Inevitably, the low prevalence of self-harm in many of these populations means there are major statistical limitations [25]. While, some have argued that this limits the clinical utility of such models [26], others have suggested that positive predictive value (PPV) alone is not the criterion for evaluating the utility of these models [27]. The intended use of a model is important to evaluate its clinical utility on balance of its benefits and harms [28]. Specifically, is the model being used to determine who should be admitted to hospital (i.e. a highly invasive and costly intervention), or who should be recommended a more detailed assessment (i.e. a low cost, non-invasive intervention). For this, decision curve analysis (a measure of net benefit) can be used to evaluate prediction models in a way that takes into account the relative benefit of an intervention for a true-positive case versus the cost of an intervention for a false-positive case [29]. Rejecting these tools based on their low PPVs implicitly assumes a high decision threshold, yet we know that in other areas of medicine, low thresholds for intervention are common when there is a lower cost to intervention (e.g. the prescription of statins) [28, 30]. Consideration of the cost and benefits of intervention thresholds are required to advance the development of useful clinical decision-making tools.

In this study we utilise a large clinical cohort of young people presenting to for youth mental health care to determine whether demographic and clinical characteristics at first assessment could be used to predict self-harm within the next six months. The goal here is to apply machine learning methods to evaluate the net benefit of these prediction models, and to identify factors that are consistently associated with self-harm in this clinical population. This study focuses specifically on clinical relevance and service allocation for those entering clinical services so a shorter time frame was deemed to be a suitable follow-up period to maximise the implications for immediate clinical decision-making, and the broader definition of self-harm (i.e. suicide attempts and non-suicidal self-injury) was used to capture all harmful behaviours that would initiate service response in terms of more detailed assessment and/or intervention.

Material and methods

The study was approved by the University of Sydney Human Research Ethics Committee (2008/5453, 2012/1626) and participants gave written informed consent.


Participants are drawn from a cohort of 6743 individuals aged 12–30 who presented to the Brain and Mind Centre’s youth mental health clinics in Sydney and recruited to a research register between June 2008 and July 2018 [31]. These clinics include primary care services (i.e. headspace [32, 33]) as well as more specialised mental health services. Young people may have been self-referred, referred via a family member or friend, or the community (e.g. general practitioner) [33]. All participants received clinician-based case management and psychological, social, and/or medical interventions as part of standard care.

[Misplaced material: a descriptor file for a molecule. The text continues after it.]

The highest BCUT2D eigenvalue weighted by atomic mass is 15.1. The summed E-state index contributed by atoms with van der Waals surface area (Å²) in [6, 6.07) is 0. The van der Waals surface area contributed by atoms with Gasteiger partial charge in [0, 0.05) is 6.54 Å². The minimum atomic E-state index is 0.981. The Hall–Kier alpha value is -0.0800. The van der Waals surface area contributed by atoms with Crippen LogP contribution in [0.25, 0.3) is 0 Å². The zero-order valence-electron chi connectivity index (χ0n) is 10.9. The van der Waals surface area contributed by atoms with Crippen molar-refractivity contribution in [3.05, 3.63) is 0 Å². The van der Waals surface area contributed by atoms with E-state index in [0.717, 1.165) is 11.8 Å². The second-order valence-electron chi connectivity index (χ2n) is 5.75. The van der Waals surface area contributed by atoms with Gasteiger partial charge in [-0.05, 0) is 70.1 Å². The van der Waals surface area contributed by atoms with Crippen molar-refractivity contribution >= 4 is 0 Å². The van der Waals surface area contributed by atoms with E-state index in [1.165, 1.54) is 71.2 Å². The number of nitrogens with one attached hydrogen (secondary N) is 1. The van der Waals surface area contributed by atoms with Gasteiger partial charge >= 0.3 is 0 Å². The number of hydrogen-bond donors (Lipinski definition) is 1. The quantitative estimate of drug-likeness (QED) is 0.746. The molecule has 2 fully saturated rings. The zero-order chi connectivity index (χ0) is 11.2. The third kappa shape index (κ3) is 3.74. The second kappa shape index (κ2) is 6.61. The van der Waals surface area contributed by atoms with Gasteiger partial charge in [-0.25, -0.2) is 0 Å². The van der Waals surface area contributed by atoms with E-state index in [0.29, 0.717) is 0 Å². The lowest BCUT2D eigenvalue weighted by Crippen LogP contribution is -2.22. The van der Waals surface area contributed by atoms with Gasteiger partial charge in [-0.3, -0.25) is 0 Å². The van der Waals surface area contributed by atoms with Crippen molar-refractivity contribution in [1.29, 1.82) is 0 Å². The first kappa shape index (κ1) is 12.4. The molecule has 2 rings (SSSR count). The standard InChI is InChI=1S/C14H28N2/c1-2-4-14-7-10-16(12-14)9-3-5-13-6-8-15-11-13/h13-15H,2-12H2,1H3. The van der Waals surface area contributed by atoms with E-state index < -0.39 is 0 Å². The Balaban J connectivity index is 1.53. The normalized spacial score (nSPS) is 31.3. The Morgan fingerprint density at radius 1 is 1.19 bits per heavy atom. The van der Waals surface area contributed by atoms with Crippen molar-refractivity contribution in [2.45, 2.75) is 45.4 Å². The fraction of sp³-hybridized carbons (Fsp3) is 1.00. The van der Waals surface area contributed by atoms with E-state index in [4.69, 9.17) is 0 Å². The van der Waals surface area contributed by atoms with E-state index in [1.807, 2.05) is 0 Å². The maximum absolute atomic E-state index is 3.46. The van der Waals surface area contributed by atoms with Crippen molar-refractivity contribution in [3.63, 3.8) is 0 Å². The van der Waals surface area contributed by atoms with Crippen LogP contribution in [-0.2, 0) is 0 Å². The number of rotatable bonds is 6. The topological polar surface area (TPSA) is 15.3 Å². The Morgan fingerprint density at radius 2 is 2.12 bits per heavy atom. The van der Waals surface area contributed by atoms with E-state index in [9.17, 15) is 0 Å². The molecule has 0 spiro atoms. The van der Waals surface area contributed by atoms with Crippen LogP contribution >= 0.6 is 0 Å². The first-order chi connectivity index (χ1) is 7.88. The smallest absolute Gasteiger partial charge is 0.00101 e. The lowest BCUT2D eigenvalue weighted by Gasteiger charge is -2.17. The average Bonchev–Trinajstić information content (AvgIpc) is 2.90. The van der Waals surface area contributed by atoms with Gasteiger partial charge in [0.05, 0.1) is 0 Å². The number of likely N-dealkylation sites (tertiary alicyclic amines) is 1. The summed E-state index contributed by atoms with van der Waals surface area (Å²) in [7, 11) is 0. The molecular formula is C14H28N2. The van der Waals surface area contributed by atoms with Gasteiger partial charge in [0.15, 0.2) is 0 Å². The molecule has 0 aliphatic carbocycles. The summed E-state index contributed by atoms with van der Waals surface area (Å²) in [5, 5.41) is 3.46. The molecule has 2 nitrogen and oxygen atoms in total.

Eligibility criteria

As of December 2019, longitudinal data were available for N = 2901 participants. Of these 2901 participants, the inclusion criteria for potential participants to be included in this specific study were: (i) aged 12 to 30 years at the time of initial visit; and (ii) a follow-up visit within six months of initial visit. Application of these criteria reduced the sample to 1962 individuals.

Data collection

Data were extracted from clinical files, and code inputs according to proforma (i.e. standardised form) [31, 34]. The proforma records information at predetermined time points. The first available clinical assessment at the service is taken as the baseline time point for each participant and the date of this assessment is used to determine each of the follow up time points. If there is no clinical information available for any time point (i.e. the participant did not attend the service during that time) then that entry is left missing. All clinical notes from the preceding time points, up to and including the current time point are used to inform and complete the current pro forma entry.

The proforma was used to record specific illness course characteristics. More detailed descriptions about the proforma, including the interrater reliability, are reported in the supplement and cohort paper [31]. The measures used here include (see S1 Data); demographics, social and occupational functioning (including, the Social and Occupational Functioning Assessment Scale (SOFAS; [35]), and Not in Education, Employment or Training (NEET) as a measure of participation and engagement with education or work), mental disorder diagnoses, clinical stage, at-risk mental states, self-harm, suicidal thoughts and behaviours, physical health comorbidities, personal mental illness history, and treatment utilisation.

The presence of suicidal ideation, suicide attempts, and non-suicidal self-injury is recorded. A suicide attempt is recorded when a young person has undergone steps to take their own life. If an individual harmed themselves via cutting, hitting themselves, burning themselves, or scratching with the intention to self-harm only and not to take their life, then this is included as non-suicidal self-injury and not a suicide attempt. If a suicide attempt occurs, it is also recorded whether the attempt resulted in hospitalisation or presentation to a hospital emergency department. For the present study, the ‘suicide attempt’ and ‘non-suicidal self-injury’ variables were combined under the broad definition of self-harm and used as the primary outcome measure. This is consistent with current conceptualisations of non-suicidal self-injury and suicide attempts which recognise that the separation of non-suicidal self-injury and suicide attempts on the basis of apparent motivations (i.e. suicide intent) may be unwarranted. The dimensional nature of suicidal intent phenomena means that accurate characterisation of these behaviours is challenging, and so national guidelines tend to broadly focus on self-harm [36, 37]. For this reason, we use this broader definition of self-harm so that we capture harmful behaviours that are likely to be the drivers of service response in terms of assessment and/or intervention.